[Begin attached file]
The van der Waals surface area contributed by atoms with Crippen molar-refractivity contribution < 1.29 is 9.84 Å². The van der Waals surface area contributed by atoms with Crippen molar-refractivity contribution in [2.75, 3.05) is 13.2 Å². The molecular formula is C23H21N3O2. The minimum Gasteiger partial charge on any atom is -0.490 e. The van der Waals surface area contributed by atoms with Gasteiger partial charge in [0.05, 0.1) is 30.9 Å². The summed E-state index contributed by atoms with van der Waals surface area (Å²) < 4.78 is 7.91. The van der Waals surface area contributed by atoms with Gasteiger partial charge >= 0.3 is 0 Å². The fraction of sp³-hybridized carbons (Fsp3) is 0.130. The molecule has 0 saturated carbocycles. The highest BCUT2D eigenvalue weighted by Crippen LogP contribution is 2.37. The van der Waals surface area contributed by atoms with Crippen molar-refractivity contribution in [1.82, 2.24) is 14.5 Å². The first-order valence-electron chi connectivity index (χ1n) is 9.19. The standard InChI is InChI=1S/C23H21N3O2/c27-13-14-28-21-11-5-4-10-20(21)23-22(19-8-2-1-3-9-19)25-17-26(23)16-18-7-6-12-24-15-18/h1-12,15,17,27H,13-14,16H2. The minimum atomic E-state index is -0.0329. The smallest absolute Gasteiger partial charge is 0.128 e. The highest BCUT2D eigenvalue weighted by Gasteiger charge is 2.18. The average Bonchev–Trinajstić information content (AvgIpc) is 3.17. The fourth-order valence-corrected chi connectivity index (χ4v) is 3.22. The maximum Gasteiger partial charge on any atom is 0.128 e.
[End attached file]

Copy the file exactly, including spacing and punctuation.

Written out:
The van der Waals surface area contributed by atoms with Crippen molar-refractivity contribution < 1.29 is 9.84 Å². The van der Waals surface area contributed by atoms with Crippen molar-refractivity contribution in [2.75, 3.05) is 13.2 Å². The molecular formula is C23H21N3O2. The minimum Gasteiger partial charge on any atom is -0.490 e. The van der Waals surface area contributed by atoms with Gasteiger partial charge in [0.05, 0.1) is 30.9 Å². The summed E-state index contributed by atoms with van der Waals surface area (Å²) < 4.78 is 7.91. The van der Waals surface area contributed by atoms with Gasteiger partial charge >= 0.3 is 0 Å². The fraction of sp³-hybridized carbons (Fsp3) is 0.130. The molecule has 0 saturated carbocycles. The highest BCUT2D eigenvalue weighted by Crippen LogP contribution is 2.37. The van der Waals surface area contributed by atoms with Crippen molar-refractivity contribution in [1.82, 2.24) is 14.5 Å². The first-order valence-electron chi connectivity index (χ1n) is 9.19. The standard InChI is InChI=1S/C23H21N3O2/c27-13-14-28-21-11-5-4-10-20(21)23-22(19-8-2-1-3-9-19)25-17-26(23)16-18-7-6-12-24-15-18/h1-12,15,17,27H,13-14,16H2. The minimum atomic E-state index is -0.0329. The smallest absolute Gasteiger partial charge is 0.128 e. The highest BCUT2D eigenvalue weighted by Gasteiger charge is 2.18. The average Bonchev–Trinajstić information content (AvgIpc) is 3.17. The fourth-order valence-corrected chi connectivity index (χ4v) is 3.22. The maximum Gasteiger partial charge on any atom is 0.128 e.